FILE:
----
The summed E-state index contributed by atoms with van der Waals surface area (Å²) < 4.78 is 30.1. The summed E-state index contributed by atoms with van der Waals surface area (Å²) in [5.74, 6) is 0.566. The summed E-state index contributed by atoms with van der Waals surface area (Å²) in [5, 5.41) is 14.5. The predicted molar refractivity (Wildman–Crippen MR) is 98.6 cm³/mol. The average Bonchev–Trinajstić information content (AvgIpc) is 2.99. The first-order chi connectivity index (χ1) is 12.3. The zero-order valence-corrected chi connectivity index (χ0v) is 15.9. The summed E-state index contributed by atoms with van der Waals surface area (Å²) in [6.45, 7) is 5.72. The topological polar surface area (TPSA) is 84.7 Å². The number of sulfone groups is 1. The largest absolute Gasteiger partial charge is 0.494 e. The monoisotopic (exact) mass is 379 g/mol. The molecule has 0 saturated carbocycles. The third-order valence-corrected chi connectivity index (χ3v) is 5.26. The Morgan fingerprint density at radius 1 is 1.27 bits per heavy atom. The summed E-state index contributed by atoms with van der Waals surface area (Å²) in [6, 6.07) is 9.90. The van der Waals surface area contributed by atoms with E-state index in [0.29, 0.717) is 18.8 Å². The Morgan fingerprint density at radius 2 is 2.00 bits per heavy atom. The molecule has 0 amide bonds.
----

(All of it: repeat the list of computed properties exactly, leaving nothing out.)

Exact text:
The summed E-state index contributed by atoms with van der Waals surface area (Å²) < 4.78 is 30.1. The summed E-state index contributed by atoms with van der Waals surface area (Å²) in [5.74, 6) is 0.566. The summed E-state index contributed by atoms with van der Waals surface area (Å²) in [5, 5.41) is 14.5. The predicted molar refractivity (Wildman–Crippen MR) is 98.6 cm³/mol. The average Bonchev–Trinajstić information content (AvgIpc) is 2.99. The first-order chi connectivity index (χ1) is 12.3. The zero-order valence-corrected chi connectivity index (χ0v) is 15.9. The summed E-state index contributed by atoms with van der Waals surface area (Å²) in [6.45, 7) is 5.72. The topological polar surface area (TPSA) is 84.7 Å². The number of sulfone groups is 1. The largest absolute Gasteiger partial charge is 0.494 e. The monoisotopic (exact) mass is 379 g/mol. The molecule has 0 saturated carbocycles. The third-order valence-corrected chi connectivity index (χ3v) is 5.26. The Morgan fingerprint density at radius 1 is 1.27 bits per heavy atom. The summed E-state index contributed by atoms with van der Waals surface area (Å²) in [6, 6.07) is 9.90. The van der Waals surface area contributed by atoms with E-state index in [0.29, 0.717) is 18.8 Å². The Morgan fingerprint density at radius 2 is 2.00 bits per heavy atom. The molecule has 0 amide bonds.